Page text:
Without MGCS, Poland could turn to South Korean K2 Black Panther

Last February, President Emmanuel Macron suggested, during his official visit to Poland, that Paris and Berlin could accept Warsaw in MGCS program, intended to design and manufacture the future replacement of the French Leclerc and German Leopard 2 tanks by 2035. But since then, nothing seems to have changed in this matter. On the contrary, echoes from Poland would now suggest that the Polish participation in the Franco-German program was no longer relevant. South Korean Hyundai now deploys treasures of persuasion to get Warsaw interested in its new K2 Black Panther battle tank, whose construction resumed a few months ago.

The objective for the Polish armies is to initially replace the 500 or so T72 and PT91 heavy tanks inherited from the Soviet period, and whose operational performance is beginning to mark the weight of the years, despite the phases of modernization they have undergone. Subsequently, it will also be necessary to replace some 250 Leopard 2 A4 / 5 tanks acquired second-hand from the German army, and which will have to leave active service during the next decade. The overall volume of 750 to 800 tanks that Poland actually represents has, in fact, something to stimulate appetites, especially as very few countries in the world do not plan to acquire such a fleet of tanks in the decade that is coming.

The PT91 is a local production derived from the T72M1 which entered service with the Polish armies in 1995.

Warsaw has apparently ended with its will to "do everything on its own", as was the case a few years ago, when the country's authorities mistakenly believed that the defense industry polish could design alone a new generation combat tank, the PL-01. For this, the Polish authorities turned to the South Korean Hyundai Rotem, and its K2 Black Panther heavy tank, and initiated bilateral discussions in January this year, with a view to signing an industrial partnership to build and export the tank. South Korean. Warsaw believes that several countries of Eastern Europe, such as Slovakia or the Czech Republic, could be interested in this armored vehicle.

Designed between 1995 and 2008 to take over from the K1, the K2 heavy combat tanks entered service from 2014 in the South Korean Army, which today operates a fleet of around one hundred tanks, out of the 260 ordered to date. With a mass of 55 tonnes, the K2 is more in the category of mobile heavy tanks, like the French Leclerc or the Russian T90, and not in that of super-heavy tanks, like the American M1 Abrams or the German Leopard 2. To its composite ceramic armor, is added a reactive NERA armor (multi-impact), as well as a Soft-Kill protection system including radar jammer, laser detector and smoke can launchers. It should also soon be equipped with a South Korean hard-Kill system, designed specifically for the tank. Its 120 mm 55 caliber gun can fire all types of Western standard shells, as well as the Korean Smart Top-Attack Munition or KSTAM, which allows ballistic fire at long range (up to 8 km ), the ammunition being equipped with a parachute and a seeker to find its target.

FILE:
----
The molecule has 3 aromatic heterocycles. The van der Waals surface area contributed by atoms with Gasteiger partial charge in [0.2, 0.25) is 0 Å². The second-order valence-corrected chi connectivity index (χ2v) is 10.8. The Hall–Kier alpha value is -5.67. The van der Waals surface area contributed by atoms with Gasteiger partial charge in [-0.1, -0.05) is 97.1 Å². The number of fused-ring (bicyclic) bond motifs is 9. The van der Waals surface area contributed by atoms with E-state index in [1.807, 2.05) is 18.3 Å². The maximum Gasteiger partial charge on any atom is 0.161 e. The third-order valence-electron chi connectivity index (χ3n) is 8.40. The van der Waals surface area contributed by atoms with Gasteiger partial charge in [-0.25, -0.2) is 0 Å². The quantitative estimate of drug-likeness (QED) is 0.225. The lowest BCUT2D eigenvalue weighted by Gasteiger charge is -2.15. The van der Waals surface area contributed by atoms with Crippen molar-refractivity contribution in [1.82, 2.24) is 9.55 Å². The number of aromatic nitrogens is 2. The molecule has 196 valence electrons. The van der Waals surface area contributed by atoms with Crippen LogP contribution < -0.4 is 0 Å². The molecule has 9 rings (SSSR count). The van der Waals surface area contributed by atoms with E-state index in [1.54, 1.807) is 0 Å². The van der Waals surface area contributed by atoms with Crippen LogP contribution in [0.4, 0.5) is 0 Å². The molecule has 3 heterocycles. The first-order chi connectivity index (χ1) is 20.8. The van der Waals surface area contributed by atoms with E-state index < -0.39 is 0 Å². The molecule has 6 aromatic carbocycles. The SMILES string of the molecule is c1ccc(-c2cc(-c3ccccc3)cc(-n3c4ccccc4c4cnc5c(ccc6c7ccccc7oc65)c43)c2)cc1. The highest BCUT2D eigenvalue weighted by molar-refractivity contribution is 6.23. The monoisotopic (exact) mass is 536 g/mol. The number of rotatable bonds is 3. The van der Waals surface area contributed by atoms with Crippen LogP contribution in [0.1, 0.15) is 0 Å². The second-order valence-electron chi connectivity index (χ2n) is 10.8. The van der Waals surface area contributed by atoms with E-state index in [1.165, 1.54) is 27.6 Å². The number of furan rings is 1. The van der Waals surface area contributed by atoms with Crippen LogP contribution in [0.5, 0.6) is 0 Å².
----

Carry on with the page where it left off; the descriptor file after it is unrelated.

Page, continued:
The KSTAM ammunition allows long-range anti-tank ballistic fire to be carried out, the ammunition deploying a parachute and guiding itself towards its target.

The production of the K2 was suspended between 2017 and 2019, following the difficulties encountered by the South Korean industry to provide a transmission and an engine powerful and reliable enough to equip the armored vehicle. The first series of 100 tanks delivered between 2015 and 2017 was, for its part, equipped with German components. In May 2019, production could resume, both for the second Batch equipped with a South Korean transmission and a German engine, and for the third Batch, this time equipped with entirely national components. In its final version, the K2 is fitted with a 27-cylinder liquid-cooled Doosan DV12K engine delivering a power of 1.500 hp, offering a satisfactory power-to-weight ratio of 27 hp per ton, and allowing the tank to reach top speed. 70 km on the road, and 50 km on unfinished ground.

Krauss-Maffei Wegman is the only European industrialist today to offer new combat tanks, with the Leopard 2.

Like the Turkish Altay tank, derived from the K2 from which it uses several components including the propulsion system, the Black Panther arrives on a growing battle tank market, while, at the same time, Western supply in this area is at its lowest. Indeed, among the traditional manufacturers of European heavy armored vehicles, only Germany remains today and its very heavy, very expensive, and very efficient Leopard 2 A7 + which is capable of responding to a new order. Like Germany, France and Great Britain have indeed dismantled their Leclerc and Challenger 2 lines for many years, but KMW has retained a limited production capacity allowing it to meet recent contracts, such as the 2019 Hungarian order for 44 Leopard 2A7 + and 12 Leopard 2A4. At the same time, Russia, the main potential threat in Europe which may require the use of heavy tanks, has several lines to produce T90s and now new T14s, or to modernize T72s and T80s in the fleet. This situation created a real "call for air" in Europe, and in particular in Eastern Europe, for a new model of modern and "inexpensive" tanks, the K2 being offered around 8,5m € per unit. . It could well be that the Poland-South Korea couple is now in a strong position in this market.

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